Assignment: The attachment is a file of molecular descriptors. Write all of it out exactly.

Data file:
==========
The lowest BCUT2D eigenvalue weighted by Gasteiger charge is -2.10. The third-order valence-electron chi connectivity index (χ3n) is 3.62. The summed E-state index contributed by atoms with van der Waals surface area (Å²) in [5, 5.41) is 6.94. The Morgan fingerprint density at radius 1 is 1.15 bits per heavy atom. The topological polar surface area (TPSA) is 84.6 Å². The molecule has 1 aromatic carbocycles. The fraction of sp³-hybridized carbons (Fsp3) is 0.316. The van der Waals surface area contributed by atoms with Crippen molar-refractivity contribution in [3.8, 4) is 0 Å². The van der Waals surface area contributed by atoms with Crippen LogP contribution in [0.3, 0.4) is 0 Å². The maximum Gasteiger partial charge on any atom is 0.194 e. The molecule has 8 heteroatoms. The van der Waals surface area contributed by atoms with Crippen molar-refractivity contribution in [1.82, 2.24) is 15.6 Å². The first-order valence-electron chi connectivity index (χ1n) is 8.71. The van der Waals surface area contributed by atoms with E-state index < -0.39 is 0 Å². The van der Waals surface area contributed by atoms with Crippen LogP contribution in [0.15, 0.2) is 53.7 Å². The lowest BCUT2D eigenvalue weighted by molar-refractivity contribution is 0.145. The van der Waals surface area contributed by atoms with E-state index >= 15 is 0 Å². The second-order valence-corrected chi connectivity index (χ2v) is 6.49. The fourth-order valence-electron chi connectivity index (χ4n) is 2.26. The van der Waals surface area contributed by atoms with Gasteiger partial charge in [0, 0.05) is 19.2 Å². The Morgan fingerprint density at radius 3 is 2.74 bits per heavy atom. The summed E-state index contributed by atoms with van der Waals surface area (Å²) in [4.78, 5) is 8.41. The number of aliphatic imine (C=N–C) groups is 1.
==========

The lowest BCUT2D eigenvalue weighted by Gasteiger charge is -2.10. The third-order valence-electron chi connectivity index (χ3n) is 3.62. The summed E-state index contributed by atoms with van der Waals surface area (Å²) in [5, 5.41) is 6.94. The Morgan fingerprint density at radius 1 is 1.15 bits per heavy atom. The topological polar surface area (TPSA) is 84.6 Å². The molecule has 1 aromatic carbocycles. The fraction of sp³-hybridized carbons (Fsp3) is 0.316. The van der Waals surface area contributed by atoms with Crippen molar-refractivity contribution in [3.8, 4) is 0 Å². The van der Waals surface area contributed by atoms with Crippen LogP contribution in [0.3, 0.4) is 0 Å². The maximum Gasteiger partial charge on any atom is 0.194 e. The molecule has 8 heteroatoms. The van der Waals surface area contributed by atoms with Crippen molar-refractivity contribution in [1.82, 2.24) is 15.6 Å². The first-order valence-electron chi connectivity index (χ1n) is 8.71. The van der Waals surface area contributed by atoms with E-state index < -0.39 is 0 Å². The van der Waals surface area contributed by atoms with Crippen LogP contribution in [0.15, 0.2) is 53.7 Å². The lowest BCUT2D eigenvalue weighted by molar-refractivity contribution is 0.145. The van der Waals surface area contributed by atoms with E-state index >= 15 is 0 Å². The second-order valence-corrected chi connectivity index (χ2v) is 6.49. The fourth-order valence-electron chi connectivity index (χ4n) is 2.26. The van der Waals surface area contributed by atoms with Gasteiger partial charge in [0, 0.05) is 19.2 Å². The Morgan fingerprint density at radius 3 is 2.74 bits per heavy atom. The summed E-state index contributed by atoms with van der Waals surface area (Å²) in [4.78, 5) is 8.41. The number of aliphatic imine (C=N–C) groups is 1.